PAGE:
On February 8, officials from Buffalo, New York voted unanimously to ban fracking, the industry term for hydraulic fracturing, a technique used for natural gas drilling. They also voted to ban the storage, transfer, treatment, and disposal of fracking waste within the city. The ordinance is largely a symbolic measure, as no fracking operations currently exist or have been proposed in the City of Buffalo, but there are fears that waste water from nearby fracking operations could reach the city sewer system.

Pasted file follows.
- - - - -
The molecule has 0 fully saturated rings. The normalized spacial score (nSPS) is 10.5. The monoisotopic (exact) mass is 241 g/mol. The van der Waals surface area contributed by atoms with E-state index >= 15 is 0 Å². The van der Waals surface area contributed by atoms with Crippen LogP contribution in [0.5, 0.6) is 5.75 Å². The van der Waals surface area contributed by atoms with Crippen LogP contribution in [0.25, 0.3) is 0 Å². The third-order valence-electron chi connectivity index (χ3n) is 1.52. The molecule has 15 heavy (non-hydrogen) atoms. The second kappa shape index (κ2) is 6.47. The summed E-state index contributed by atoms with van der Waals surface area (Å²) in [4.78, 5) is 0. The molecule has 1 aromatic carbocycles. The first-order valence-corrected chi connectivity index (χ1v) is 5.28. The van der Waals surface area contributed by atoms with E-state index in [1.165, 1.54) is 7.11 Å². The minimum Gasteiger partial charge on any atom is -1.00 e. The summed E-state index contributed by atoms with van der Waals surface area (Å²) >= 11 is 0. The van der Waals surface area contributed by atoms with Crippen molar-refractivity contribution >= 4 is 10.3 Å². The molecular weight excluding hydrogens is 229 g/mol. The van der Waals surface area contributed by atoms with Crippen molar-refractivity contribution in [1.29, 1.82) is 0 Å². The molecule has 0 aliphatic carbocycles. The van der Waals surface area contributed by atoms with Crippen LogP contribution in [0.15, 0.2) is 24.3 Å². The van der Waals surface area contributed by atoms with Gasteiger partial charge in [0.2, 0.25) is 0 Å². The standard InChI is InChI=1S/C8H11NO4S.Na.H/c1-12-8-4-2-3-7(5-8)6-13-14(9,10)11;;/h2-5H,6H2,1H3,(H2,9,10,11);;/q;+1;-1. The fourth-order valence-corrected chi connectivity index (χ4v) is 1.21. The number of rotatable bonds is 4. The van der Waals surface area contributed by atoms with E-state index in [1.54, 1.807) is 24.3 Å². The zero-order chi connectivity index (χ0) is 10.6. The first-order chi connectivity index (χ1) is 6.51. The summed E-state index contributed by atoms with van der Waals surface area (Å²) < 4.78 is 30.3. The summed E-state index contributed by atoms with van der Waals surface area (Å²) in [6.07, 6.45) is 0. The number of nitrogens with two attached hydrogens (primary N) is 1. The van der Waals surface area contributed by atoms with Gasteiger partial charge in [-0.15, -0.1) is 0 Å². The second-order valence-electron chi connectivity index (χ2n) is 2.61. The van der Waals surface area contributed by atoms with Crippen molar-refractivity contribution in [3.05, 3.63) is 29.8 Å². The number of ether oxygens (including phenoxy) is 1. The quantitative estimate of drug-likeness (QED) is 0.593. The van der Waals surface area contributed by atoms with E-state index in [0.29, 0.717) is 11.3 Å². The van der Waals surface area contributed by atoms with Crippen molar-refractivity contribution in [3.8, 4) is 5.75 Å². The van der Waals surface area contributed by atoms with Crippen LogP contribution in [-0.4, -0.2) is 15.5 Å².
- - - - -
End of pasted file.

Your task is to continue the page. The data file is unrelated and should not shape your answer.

The fracking process injects millions of gallons of sand, water, and unspecified chemicals under high pressure into a well to fracture the shale and allow natural gas to flow more freely. But there are concerns that toxic chemicals like benzene, toluene, and xylene are seeping into underground drinking water sources as a result of fracking operations. The U.S. Environmental Protection Agency (EPA) has drafted a plan to study the effect of fracking on groundwater, the results of which should be made public by the end of next year. Forty-six members of Congress support requiring natural gas companies to disclose what chemicals they use for fracking, a move that is also supported by gas company investors.
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